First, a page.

Orphaned and riddled with debt, and all they got was this lousy empathy
August 12, 2012 Leave a comment
“More Abandoned Children as Austerity Wears On”
As the euro zone debt crisis deepens and austerity measures take their toll across Europe, the number of young children and babies abandoned across the region has increased, according to local charities.
The rise in the abandonment of infants across Europe is most visible in the spread of “baby hatches” or “boxes” across Europe, where unwanted infants are left anonymously.…According to SOS Villages, a European charity that attempts to help families in financial hardship before abandonment occurs, in the last year alone 1,200 children in Greece and 750 in Italy have been abandoned. That is almost double the 400 children abandoned in Italy a year ago, and up from 114 children abandoned in Greece in 2003.
“We are really afraid that in the future we will have a big number of families that cannot manage to keep their own children because of these problems. We are trying to be ready for this,” he said, but the government must keep on funding social welfare services.”“[The government must] stop downgrading services in the name of the austerity measures.”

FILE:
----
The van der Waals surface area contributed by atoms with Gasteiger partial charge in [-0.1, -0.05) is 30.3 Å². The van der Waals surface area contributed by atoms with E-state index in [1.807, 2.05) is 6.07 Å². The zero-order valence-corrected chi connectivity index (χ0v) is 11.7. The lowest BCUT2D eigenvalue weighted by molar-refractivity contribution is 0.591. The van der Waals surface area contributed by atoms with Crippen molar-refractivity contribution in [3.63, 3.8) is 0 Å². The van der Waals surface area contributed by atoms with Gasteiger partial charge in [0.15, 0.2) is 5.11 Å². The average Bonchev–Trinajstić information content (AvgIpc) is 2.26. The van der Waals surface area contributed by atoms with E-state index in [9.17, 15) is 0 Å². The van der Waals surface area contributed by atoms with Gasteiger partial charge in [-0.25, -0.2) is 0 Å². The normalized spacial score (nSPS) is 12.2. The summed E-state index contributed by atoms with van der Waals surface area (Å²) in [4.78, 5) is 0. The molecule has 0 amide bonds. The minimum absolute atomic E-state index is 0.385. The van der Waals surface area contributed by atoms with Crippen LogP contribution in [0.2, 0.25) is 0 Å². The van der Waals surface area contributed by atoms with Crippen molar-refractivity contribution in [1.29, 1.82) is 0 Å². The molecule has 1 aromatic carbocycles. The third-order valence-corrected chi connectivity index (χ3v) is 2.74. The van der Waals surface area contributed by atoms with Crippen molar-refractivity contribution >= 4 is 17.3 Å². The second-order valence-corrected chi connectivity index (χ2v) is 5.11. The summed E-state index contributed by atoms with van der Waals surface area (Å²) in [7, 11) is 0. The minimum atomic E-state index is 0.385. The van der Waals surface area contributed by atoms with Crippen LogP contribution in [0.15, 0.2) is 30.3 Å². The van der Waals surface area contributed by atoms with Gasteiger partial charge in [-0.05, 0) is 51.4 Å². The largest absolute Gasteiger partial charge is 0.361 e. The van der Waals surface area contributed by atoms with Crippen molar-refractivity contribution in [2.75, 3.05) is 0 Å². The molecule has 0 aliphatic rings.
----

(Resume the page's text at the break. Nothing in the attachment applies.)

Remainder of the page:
“Article 7 of the United Nations Convention on the Rights of the Child, states that every child has ‘the right to know and be cared for by his or her parents,’ he said.
“When a child is abandoned, this right is violated”, he said.
You mean positive rights are worth the paper they’re printed on? Don’t tell the “Obama is gonna pay my mortgage” lady.
After bleeding the private sector dry, Europeans are learning Margaret Thatcher 101, that the problem with socialism is you eventually run out of other people’s money. Their once vibrant populations are so accustomed to and in turn weakened by government guarantees that they’ve been rendered incapable of the basic self-reliance necessary to care for one’s own children. Not surprising, because the path to a nation’s financial bankruptcy always includes a stop at moral bankruptcy first. Government workers in Greece violently rebel at minimal cuts to their benefits, and orphaned children bear the brunt of it.
But maybe those unfortunate kids will beat the odds, learn by necessity to care for themselves, and then revive the private sector by starting businesses like my empathy t-shirt suggestion. Nah, scratch that last part, the licensing and permit process is too damn cumbersome.